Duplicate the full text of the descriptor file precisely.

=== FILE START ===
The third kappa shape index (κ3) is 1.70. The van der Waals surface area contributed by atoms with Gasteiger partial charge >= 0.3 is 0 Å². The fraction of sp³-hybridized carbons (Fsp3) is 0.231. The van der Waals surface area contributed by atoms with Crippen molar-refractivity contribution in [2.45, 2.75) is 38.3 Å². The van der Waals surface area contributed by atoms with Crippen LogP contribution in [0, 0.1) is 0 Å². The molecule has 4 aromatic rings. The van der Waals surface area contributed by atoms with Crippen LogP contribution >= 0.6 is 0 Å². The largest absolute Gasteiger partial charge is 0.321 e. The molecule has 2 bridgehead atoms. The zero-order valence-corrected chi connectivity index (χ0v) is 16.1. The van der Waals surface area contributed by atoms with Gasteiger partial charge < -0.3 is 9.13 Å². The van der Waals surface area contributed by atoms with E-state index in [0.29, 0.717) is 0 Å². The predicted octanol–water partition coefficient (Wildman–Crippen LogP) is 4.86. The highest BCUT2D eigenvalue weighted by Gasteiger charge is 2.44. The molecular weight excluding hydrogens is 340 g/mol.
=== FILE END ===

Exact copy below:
The third kappa shape index (κ3) is 1.70. The van der Waals surface area contributed by atoms with Gasteiger partial charge >= 0.3 is 0 Å². The fraction of sp³-hybridized carbons (Fsp3) is 0.231. The van der Waals surface area contributed by atoms with Crippen molar-refractivity contribution in [2.45, 2.75) is 38.3 Å². The van der Waals surface area contributed by atoms with Crippen LogP contribution in [0, 0.1) is 0 Å². The molecule has 4 aromatic rings. The van der Waals surface area contributed by atoms with Crippen LogP contribution >= 0.6 is 0 Å². The largest absolute Gasteiger partial charge is 0.321 e. The molecule has 2 bridgehead atoms. The zero-order valence-corrected chi connectivity index (χ0v) is 16.1. The van der Waals surface area contributed by atoms with Gasteiger partial charge < -0.3 is 9.13 Å². The van der Waals surface area contributed by atoms with E-state index in [0.29, 0.717) is 0 Å². The predicted octanol–water partition coefficient (Wildman–Crippen LogP) is 4.86. The highest BCUT2D eigenvalue weighted by Gasteiger charge is 2.44. The molecular weight excluding hydrogens is 340 g/mol.